The "citizen science" project will be led by Joanne McFarlin, senior ecologist with the Acterra Stewardship team, who will guide up to 60 volunteers for two hours of collecting samples, recording data and observing the creek's overall condition.
"It's a way for people to engage, understand and be connected to the creek," McFarlin said of the expedition, which begins at 10 a.m. and runs until noon. Participants will measure the creek's pH levels, determine the amount of dissolved oxygen in the water, take note of turbidity (clarity), conduct some biomonitoring by observing the surrounding wildlife and perform a pollution assessment.
All of the tasks can be performed by most people, without any background in environmental field work, McFarlin said. "This exercise gets people out in the field thinking about water quality."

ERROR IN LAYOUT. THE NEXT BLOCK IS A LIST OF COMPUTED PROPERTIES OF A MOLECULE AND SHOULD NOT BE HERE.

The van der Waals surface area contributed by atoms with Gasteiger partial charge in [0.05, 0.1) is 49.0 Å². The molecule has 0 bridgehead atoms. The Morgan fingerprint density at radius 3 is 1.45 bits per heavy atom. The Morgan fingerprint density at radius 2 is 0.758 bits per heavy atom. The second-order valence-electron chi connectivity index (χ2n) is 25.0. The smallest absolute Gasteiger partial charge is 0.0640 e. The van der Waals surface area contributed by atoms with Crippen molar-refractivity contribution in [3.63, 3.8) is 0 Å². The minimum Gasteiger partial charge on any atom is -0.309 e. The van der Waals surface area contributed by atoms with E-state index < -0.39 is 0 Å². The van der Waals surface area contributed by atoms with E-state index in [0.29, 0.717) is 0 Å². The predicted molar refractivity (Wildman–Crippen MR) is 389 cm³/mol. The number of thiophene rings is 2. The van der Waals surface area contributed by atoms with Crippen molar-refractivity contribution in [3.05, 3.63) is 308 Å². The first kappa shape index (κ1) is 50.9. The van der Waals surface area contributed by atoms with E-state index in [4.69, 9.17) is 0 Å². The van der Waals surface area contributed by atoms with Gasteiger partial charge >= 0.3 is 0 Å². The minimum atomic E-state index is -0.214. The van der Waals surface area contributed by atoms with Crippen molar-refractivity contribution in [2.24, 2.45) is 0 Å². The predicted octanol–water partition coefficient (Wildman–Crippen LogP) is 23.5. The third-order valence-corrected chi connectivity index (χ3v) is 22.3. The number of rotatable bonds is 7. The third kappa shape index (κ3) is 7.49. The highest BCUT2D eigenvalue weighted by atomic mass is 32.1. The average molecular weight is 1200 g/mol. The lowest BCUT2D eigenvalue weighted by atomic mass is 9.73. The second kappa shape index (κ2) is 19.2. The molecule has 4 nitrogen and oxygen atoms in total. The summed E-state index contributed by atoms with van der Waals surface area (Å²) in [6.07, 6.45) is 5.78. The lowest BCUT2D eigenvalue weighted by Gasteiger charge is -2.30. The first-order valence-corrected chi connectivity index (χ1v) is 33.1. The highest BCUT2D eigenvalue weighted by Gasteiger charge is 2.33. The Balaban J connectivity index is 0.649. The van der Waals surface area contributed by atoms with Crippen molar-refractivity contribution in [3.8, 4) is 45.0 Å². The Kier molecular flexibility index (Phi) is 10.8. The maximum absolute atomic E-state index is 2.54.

She hopes the hands-on activities will push people to constantly strive to be more conscious of how their actions impact the local watershed. According to the Environmental Protection Agency, "a watershed is the area of land where all of the water that is under it or drains off of it goes into the same place.")
McFarlin said she hopes to see a strong turnout and aims to impress upon volunteers "how important our local creeks are for the continued local existence of our local plants and wildlife," and how much of an impact each individual's daily habits has on the health of the creeks in their area.
Being conscientious about reusing, recycling and disposing of different materials in the appropriate way is one of the most important keys to a healthy watershed, McFarlin said, noting that many don't realize that any debris or fluid that makes its way to a storm drain, will ultimately end up in a local creek (if not the bay). "Even if they never come anywhere near their local creek," she said, they have a big impact on its health.
Those interested in registering for the event may visit tinyurl.com/CreekMonitor or call Carrie Sandahl at 903-6224.
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